On the Sunday of St. Thomas I spoke for the last time with mister professor. Lately, I could make little of his words, his condition deteriorated quickly, but the message was clear, short and effective as a cold steel cut, as clear and synthetic as he used to write, to speak, to give feedback in class or advice to a younger screenwriter. I stammered and improvised awkwardly – I didn’t have his experience in writing or in pain…
I was his student, assistant and, dare I say it, friend. He told me things he did not share with others, he was very discreet, modest and accustomed to living the great suffering of life alone. He carried his own cross without complaining, accompanied it only with pipe, tobacco, coffee, a huge number of books and movies and, more recently, the classical music he listened to on YouTube – you wouldn’t say about Cara – as his friend and colleague, George Littera, the other great leader of the writing school about and for cinema, used to call him – that he will adapt so well to the new media.
He read a lot and amazed me every time with the clarity of judgment, kept until the last days. He was aware of everything that was important and for me everything I learned from him was first hand, as during my student days. We were two philologists separated by half a century – but through him I realized that the School of Literature had not been a form without roots… The discussions about Roman Jakobson and Genette, about Pasolini and Godard were for me a feast in a McDonaldized world.
I remember him at the editing table in room 208A at Matei Voievod and I see him every time in the thick gray wool sweater and with a pipe in his hand – the figure illuminated by the stop-sequence frame at which he stopped to analyze, with the special effect of the blue smoke rising on the walls of the institution where today there is no smoking.
He guided many generations and even if he was not always understood, if he sometimes seemed hermetic, or did not have an audience at his academic height, he was loved. Proof are the dozens of students who crossed the threshold of his internal exile, some of them, such as Anca Florescu and Mihaela Michailov until the last days. Pandemic days, strange days, days of the dawn of a new world of which Dumitru Carabăț can’t be a part of. Today, I wrote to Steven Maras, in Sydney, “Dear Steven, Dumitru is no longer with us.” They longed to know each other, read and respect each other, Steven had accepted my request to review the English version of Carabăț’s Poetics and was fascinated by a voice he had never heard before, beyond the Wall.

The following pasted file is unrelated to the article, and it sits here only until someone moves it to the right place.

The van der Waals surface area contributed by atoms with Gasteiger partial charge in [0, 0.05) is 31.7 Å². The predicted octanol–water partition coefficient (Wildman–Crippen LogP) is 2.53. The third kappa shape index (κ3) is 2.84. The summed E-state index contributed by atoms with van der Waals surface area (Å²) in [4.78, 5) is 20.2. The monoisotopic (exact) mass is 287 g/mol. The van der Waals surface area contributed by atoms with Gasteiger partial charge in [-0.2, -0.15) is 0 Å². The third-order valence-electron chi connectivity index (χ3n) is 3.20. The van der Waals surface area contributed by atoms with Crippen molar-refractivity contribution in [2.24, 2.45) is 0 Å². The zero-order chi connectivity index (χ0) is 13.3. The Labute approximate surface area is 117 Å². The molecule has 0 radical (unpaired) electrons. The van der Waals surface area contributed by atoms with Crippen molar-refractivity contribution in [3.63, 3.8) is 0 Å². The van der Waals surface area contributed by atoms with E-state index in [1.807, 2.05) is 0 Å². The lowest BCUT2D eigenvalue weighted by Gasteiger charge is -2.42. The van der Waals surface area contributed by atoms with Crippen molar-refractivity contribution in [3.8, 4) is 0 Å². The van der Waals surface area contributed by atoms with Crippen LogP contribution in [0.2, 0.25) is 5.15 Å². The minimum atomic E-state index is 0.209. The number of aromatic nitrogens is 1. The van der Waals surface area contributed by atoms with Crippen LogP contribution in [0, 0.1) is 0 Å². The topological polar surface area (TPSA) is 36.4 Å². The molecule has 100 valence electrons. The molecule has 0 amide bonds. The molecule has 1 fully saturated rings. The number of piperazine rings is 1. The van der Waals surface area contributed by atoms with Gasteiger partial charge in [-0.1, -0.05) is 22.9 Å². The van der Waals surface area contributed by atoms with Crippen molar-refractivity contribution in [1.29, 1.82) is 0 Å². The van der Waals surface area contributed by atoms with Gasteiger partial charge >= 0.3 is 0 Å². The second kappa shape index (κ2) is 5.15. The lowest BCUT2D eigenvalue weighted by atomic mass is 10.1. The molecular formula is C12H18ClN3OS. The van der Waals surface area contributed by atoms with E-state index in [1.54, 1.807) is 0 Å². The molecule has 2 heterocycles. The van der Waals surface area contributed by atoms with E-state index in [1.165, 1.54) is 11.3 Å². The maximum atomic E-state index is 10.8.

Prof. univ. dr. Honoris Causa Dumitru Carabăț, founder of the Romanian school of screenwriting, author of fundamental books on the theory of adaptation (From Word to Image) and screenplay (Towards a Poetics of Screenplay), one of the most important teachers in the Romanian film school, left us on the evening of May 13th. Former students, UNATC faculty and administrators, film school teachers and friends mourn the disappearance of a Man who, discreetly, marked our existence. The Film Screenwriting Department, the professors from the screenwriting department, all trained by Professor Carabăț, are today alone and lacking a fundamental landmark.
Rest in peace, mister professor…
Lucian Georgescu | CINEPUB | may 2020
Cinepub is in mourning, which is why the premiere announced for today will no longer take place. We will soon return with a selection from Dumitru Carabăț’s filmography, through the goodwill and support of CNC and the National Film Archive, as a last and insignificant homage to Cara.